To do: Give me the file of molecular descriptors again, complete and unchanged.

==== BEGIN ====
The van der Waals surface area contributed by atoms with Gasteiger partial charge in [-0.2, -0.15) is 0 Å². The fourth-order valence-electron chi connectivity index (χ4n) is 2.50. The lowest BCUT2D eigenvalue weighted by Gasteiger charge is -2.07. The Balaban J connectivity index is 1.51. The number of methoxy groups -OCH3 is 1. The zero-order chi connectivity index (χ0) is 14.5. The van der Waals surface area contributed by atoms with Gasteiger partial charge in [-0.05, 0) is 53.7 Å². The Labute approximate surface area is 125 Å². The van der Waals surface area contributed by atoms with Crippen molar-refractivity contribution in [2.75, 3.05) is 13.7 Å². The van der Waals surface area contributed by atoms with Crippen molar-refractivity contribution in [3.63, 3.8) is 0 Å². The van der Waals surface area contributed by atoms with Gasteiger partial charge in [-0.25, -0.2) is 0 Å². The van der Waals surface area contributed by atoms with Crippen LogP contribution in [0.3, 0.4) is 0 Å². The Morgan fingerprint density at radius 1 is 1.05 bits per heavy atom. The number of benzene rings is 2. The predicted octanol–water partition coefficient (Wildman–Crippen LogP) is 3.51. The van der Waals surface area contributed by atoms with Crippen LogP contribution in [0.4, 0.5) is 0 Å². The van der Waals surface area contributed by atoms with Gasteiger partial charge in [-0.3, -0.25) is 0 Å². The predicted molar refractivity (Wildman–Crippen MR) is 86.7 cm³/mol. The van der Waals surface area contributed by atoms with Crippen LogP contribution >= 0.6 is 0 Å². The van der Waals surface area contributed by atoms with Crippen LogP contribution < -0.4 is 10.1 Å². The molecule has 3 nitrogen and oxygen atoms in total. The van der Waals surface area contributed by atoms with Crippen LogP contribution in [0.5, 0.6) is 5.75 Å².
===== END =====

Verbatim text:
The van der Waals surface area contributed by atoms with Gasteiger partial charge in [-0.2, -0.15) is 0 Å². The fourth-order valence-electron chi connectivity index (χ4n) is 2.50. The lowest BCUT2D eigenvalue weighted by Gasteiger charge is -2.07. The Balaban J connectivity index is 1.51. The number of methoxy groups -OCH3 is 1. The zero-order chi connectivity index (χ0) is 14.5. The van der Waals surface area contributed by atoms with Gasteiger partial charge in [-0.05, 0) is 53.7 Å². The Labute approximate surface area is 125 Å². The van der Waals surface area contributed by atoms with Crippen molar-refractivity contribution in [2.75, 3.05) is 13.7 Å². The van der Waals surface area contributed by atoms with Crippen molar-refractivity contribution in [3.63, 3.8) is 0 Å². The van der Waals surface area contributed by atoms with Gasteiger partial charge in [-0.25, -0.2) is 0 Å². The van der Waals surface area contributed by atoms with Crippen LogP contribution in [0.3, 0.4) is 0 Å². The Morgan fingerprint density at radius 1 is 1.05 bits per heavy atom. The number of benzene rings is 2. The predicted octanol–water partition coefficient (Wildman–Crippen LogP) is 3.51. The van der Waals surface area contributed by atoms with Crippen LogP contribution in [0.4, 0.5) is 0 Å². The van der Waals surface area contributed by atoms with Gasteiger partial charge in [-0.3, -0.25) is 0 Å². The predicted molar refractivity (Wildman–Crippen MR) is 86.7 cm³/mol. The van der Waals surface area contributed by atoms with Crippen LogP contribution >= 0.6 is 0 Å². The van der Waals surface area contributed by atoms with Crippen LogP contribution < -0.4 is 10.1 Å². The molecule has 3 nitrogen and oxygen atoms in total. The van der Waals surface area contributed by atoms with Crippen LogP contribution in [0.5, 0.6) is 5.75 Å².